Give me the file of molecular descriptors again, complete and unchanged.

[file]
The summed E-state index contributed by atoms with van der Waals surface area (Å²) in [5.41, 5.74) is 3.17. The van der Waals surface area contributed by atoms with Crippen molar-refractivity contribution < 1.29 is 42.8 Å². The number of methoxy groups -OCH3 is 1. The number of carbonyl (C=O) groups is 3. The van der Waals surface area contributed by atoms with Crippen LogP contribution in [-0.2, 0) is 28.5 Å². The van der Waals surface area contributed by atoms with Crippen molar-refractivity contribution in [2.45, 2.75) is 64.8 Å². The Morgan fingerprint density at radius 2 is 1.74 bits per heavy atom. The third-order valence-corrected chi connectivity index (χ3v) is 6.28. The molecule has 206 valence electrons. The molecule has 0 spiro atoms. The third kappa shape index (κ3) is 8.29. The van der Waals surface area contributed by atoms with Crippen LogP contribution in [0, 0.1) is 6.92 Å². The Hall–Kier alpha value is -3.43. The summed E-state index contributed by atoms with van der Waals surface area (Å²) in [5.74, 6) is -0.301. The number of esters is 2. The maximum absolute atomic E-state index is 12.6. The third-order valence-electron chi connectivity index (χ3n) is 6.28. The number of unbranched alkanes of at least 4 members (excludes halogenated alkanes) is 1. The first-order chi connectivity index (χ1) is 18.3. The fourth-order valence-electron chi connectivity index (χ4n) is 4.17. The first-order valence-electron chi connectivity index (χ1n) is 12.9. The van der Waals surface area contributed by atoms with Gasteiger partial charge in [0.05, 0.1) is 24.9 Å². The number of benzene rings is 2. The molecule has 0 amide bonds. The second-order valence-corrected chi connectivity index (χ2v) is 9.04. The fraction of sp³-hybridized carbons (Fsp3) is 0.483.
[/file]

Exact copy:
The summed E-state index contributed by atoms with van der Waals surface area (Å²) in [5.41, 5.74) is 3.17. The van der Waals surface area contributed by atoms with Crippen molar-refractivity contribution < 1.29 is 42.8 Å². The number of methoxy groups -OCH3 is 1. The number of carbonyl (C=O) groups is 3. The van der Waals surface area contributed by atoms with Crippen LogP contribution in [-0.2, 0) is 28.5 Å². The van der Waals surface area contributed by atoms with Crippen molar-refractivity contribution in [2.45, 2.75) is 64.8 Å². The Morgan fingerprint density at radius 2 is 1.74 bits per heavy atom. The third-order valence-corrected chi connectivity index (χ3v) is 6.28. The molecule has 206 valence electrons. The molecule has 0 spiro atoms. The third kappa shape index (κ3) is 8.29. The van der Waals surface area contributed by atoms with Crippen LogP contribution in [0, 0.1) is 6.92 Å². The Hall–Kier alpha value is -3.43. The summed E-state index contributed by atoms with van der Waals surface area (Å²) in [5.74, 6) is -0.301. The number of esters is 2. The maximum absolute atomic E-state index is 12.6. The third-order valence-electron chi connectivity index (χ3n) is 6.28. The number of unbranched alkanes of at least 4 members (excludes halogenated alkanes) is 1. The first-order chi connectivity index (χ1) is 18.3. The fourth-order valence-electron chi connectivity index (χ4n) is 4.17. The first-order valence-electron chi connectivity index (χ1n) is 12.9. The van der Waals surface area contributed by atoms with Gasteiger partial charge in [0.05, 0.1) is 24.9 Å². The number of benzene rings is 2. The molecule has 0 amide bonds. The second-order valence-corrected chi connectivity index (χ2v) is 9.04. The fraction of sp³-hybridized carbons (Fsp3) is 0.483.